Greetings to you on this lovely day!

Today we will be getting a little bit more specific in our paper information. We will briefly be looking at weights of papers and brands of papers.

Paper Weights (no not the glass kind from the 1970s):

Along with our friends “Archival”, “pH balanced”, and “Acid Free”, one thing to keep in mind when shopping for papers is weight. According the web site:

“The basis weight of a paper is the designated fixed weight of 500 sheets, measured in pounds, in that paper’s basic sheet size. It is important to note that the ‘basic sheet size’ is not the same for all types of paper.”

Also note that not all sheets of paper are made to be the same size!

The weight of paper is expressed in one of two ways: in pounds (lbs) per 500 sheets, mostly used in America, and in grams per square meter (gsm) in the rest of the world. I find that I like to work with 140 lb hot press watercolor paper, but 230 gsm Pergamenata. These are both stiffer weights of the papers that will not droop over when you hold them upright. This not only keeps the art piece looking more pristine, is safer (stronger) for the art (rips, folds, crinkles less, especially in transit), but makes for an easier presentation in any SCA Court.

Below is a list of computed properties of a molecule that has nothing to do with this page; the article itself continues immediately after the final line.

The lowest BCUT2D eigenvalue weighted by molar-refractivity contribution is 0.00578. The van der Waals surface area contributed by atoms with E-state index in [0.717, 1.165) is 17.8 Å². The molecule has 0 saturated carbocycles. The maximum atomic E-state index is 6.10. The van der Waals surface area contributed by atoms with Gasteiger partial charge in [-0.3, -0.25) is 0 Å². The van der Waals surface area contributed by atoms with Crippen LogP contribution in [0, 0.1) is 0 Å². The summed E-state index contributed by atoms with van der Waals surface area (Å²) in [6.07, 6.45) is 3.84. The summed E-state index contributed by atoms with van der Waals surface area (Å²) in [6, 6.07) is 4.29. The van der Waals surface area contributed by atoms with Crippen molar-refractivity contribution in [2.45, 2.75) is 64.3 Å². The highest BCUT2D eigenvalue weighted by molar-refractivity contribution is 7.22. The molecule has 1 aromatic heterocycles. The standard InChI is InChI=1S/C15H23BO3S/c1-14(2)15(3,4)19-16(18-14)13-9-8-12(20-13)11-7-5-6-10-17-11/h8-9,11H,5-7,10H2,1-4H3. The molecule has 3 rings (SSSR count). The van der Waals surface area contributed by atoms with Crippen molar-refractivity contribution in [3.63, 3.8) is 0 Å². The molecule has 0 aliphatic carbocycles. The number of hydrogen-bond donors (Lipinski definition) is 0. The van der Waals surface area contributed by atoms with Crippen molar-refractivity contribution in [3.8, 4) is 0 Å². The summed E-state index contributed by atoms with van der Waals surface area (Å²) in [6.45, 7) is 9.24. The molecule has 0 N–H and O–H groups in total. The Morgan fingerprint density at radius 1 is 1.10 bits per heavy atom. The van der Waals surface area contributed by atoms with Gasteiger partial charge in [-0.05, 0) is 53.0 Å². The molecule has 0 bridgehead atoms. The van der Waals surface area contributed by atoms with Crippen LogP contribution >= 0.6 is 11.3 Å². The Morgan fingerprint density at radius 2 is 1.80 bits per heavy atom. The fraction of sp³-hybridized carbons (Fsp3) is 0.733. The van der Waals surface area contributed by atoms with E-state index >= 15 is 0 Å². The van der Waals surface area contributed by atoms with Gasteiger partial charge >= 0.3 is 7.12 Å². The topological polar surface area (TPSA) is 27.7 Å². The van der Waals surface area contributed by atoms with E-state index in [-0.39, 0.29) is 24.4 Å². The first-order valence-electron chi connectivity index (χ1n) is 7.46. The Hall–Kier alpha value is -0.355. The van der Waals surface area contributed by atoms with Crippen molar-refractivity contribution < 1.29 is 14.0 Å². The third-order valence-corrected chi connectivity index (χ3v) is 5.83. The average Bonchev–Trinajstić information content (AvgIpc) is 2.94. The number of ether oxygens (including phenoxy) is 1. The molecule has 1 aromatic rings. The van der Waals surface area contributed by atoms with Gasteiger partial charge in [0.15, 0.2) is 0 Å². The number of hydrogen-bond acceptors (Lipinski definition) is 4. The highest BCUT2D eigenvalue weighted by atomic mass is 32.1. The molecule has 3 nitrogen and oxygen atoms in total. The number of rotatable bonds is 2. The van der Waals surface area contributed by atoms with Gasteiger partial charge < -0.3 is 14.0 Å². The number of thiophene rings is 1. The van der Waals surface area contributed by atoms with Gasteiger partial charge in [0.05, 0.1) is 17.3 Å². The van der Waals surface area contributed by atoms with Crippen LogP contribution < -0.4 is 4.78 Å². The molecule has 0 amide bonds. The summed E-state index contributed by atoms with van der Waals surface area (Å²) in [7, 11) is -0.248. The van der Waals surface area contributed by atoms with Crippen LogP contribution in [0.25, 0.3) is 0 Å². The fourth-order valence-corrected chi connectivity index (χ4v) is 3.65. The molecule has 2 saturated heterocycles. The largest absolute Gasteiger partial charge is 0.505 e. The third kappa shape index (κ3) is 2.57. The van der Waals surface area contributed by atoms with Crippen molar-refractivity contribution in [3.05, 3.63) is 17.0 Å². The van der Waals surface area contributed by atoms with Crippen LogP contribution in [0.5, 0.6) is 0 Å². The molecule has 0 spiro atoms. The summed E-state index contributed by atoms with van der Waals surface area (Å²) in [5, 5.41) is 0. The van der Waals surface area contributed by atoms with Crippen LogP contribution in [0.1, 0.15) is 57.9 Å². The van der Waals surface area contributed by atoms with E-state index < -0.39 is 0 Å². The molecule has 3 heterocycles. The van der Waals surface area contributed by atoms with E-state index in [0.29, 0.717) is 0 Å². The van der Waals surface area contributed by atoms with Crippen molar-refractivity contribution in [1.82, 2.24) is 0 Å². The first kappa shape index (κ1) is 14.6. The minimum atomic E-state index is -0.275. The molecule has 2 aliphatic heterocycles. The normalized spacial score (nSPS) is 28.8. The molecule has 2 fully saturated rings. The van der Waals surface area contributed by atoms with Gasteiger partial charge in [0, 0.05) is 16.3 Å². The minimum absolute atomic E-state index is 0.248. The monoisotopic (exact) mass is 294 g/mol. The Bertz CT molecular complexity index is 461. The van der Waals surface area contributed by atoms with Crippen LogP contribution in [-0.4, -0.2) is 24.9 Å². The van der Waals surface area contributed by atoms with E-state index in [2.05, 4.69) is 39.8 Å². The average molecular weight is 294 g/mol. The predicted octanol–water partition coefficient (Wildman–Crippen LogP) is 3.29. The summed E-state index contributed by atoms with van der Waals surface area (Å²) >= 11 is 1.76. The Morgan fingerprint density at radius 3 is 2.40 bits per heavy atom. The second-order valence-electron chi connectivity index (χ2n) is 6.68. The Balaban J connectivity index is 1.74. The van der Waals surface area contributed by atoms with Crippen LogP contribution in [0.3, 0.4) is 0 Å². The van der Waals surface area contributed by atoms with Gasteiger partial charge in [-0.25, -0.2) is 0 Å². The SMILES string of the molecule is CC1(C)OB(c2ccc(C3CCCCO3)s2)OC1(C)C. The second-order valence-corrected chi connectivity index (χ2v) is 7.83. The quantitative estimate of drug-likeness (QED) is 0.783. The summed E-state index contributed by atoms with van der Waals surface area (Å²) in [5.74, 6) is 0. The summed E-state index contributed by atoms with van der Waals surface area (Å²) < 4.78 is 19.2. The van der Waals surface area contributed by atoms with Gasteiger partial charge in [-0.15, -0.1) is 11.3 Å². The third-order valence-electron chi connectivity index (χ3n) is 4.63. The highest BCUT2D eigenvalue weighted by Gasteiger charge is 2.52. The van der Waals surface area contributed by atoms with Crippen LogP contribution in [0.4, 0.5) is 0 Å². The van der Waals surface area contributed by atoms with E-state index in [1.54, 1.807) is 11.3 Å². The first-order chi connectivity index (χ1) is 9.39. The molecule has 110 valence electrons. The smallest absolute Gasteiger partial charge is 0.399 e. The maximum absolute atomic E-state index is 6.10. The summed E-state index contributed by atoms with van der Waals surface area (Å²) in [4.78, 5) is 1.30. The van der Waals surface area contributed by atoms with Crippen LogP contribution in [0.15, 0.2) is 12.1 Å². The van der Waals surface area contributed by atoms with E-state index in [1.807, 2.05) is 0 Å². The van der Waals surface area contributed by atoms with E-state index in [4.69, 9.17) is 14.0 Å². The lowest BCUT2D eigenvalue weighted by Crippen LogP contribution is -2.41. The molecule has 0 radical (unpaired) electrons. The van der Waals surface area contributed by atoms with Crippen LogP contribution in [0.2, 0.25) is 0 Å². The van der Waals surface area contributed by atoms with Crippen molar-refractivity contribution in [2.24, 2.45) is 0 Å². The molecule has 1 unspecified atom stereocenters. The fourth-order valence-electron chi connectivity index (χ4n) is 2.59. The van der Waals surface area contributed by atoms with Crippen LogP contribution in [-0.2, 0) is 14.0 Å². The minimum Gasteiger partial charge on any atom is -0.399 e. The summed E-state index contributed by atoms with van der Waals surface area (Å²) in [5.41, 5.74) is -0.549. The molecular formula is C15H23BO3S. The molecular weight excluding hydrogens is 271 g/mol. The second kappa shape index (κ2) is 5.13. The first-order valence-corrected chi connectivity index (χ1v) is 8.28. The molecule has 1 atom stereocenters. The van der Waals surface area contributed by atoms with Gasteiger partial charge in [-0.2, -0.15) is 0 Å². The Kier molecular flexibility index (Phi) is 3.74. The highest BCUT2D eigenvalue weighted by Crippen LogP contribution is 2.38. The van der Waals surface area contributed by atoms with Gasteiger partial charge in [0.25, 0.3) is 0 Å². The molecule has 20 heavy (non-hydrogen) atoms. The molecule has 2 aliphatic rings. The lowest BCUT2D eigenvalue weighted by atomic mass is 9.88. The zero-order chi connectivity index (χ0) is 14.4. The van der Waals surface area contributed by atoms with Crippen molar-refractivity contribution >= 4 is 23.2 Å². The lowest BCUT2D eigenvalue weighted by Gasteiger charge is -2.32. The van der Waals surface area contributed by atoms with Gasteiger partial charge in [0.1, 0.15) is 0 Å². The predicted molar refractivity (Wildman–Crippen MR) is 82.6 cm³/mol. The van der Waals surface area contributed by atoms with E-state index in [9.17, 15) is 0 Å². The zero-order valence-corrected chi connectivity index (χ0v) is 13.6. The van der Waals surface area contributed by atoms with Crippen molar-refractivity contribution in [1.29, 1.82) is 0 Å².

Brands of Papers:

There are several different brands of art papers that have the same classification. For example, there are several manufacturers of hot press watercolor paper. Not all watercolor paper is made the same. There are some that are smoother than others, when they are both labeled “smooth”. Get a sheet or two of both brands, making sure you know which brand it which, and test them out. Remember, this is all about you finding the paper of your dreams. (If only there were a paper and artist matchmaking web page!)

The brand you choose may have to do with where you live and what’s available to you. If you are a savvy internet shopper (as I’m sure you are), then you can find great deals for papers on-line.

There are tons of different art papers out there to choose from. No matter what paper you decide to work with, make sure you are happy working with it. As a professional artist, I find that if I’m unhappy with my tools and materials, my art and my muse suffer, and I get bad art. Be happy in your choice and it will reflect in your work.

Tomorrow we’ll be discussing the different types of art papers, what they’re used for, and the best media wot work with on them.

Until then, I remain Hopefully Helpful,